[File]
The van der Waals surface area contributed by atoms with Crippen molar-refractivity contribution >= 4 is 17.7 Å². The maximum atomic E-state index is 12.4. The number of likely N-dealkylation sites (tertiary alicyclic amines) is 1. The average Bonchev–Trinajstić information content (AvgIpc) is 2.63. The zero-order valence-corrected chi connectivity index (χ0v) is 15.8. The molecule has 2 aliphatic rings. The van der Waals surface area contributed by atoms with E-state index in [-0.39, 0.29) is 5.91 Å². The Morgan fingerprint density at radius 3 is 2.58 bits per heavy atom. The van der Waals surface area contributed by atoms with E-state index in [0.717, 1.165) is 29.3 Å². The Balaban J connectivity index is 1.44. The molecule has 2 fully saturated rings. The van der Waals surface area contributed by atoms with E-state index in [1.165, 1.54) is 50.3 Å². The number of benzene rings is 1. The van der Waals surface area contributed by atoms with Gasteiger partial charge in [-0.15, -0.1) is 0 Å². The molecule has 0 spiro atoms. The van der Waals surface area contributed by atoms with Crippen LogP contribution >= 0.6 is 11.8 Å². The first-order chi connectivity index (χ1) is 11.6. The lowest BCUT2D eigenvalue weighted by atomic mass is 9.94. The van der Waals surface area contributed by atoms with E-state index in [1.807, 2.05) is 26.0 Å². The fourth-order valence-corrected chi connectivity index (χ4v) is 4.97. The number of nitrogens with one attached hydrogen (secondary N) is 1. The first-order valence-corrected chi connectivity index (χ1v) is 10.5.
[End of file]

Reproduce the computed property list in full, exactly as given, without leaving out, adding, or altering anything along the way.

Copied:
The van der Waals surface area contributed by atoms with Crippen molar-refractivity contribution >= 4 is 17.7 Å². The maximum atomic E-state index is 12.4. The number of likely N-dealkylation sites (tertiary alicyclic amines) is 1. The average Bonchev–Trinajstić information content (AvgIpc) is 2.63. The zero-order valence-corrected chi connectivity index (χ0v) is 15.8. The molecule has 2 aliphatic rings. The van der Waals surface area contributed by atoms with E-state index in [-0.39, 0.29) is 5.91 Å². The Morgan fingerprint density at radius 3 is 2.58 bits per heavy atom. The van der Waals surface area contributed by atoms with E-state index in [0.717, 1.165) is 29.3 Å². The Balaban J connectivity index is 1.44. The molecule has 2 fully saturated rings. The van der Waals surface area contributed by atoms with E-state index in [1.165, 1.54) is 50.3 Å². The number of benzene rings is 1. The van der Waals surface area contributed by atoms with Gasteiger partial charge in [-0.15, -0.1) is 0 Å². The molecule has 0 spiro atoms. The van der Waals surface area contributed by atoms with Crippen LogP contribution >= 0.6 is 11.8 Å². The first-order chi connectivity index (χ1) is 11.6. The lowest BCUT2D eigenvalue weighted by atomic mass is 9.94. The van der Waals surface area contributed by atoms with E-state index in [1.807, 2.05) is 26.0 Å². The fourth-order valence-corrected chi connectivity index (χ4v) is 4.97. The number of nitrogens with one attached hydrogen (secondary N) is 1. The first-order valence-corrected chi connectivity index (χ1v) is 10.5.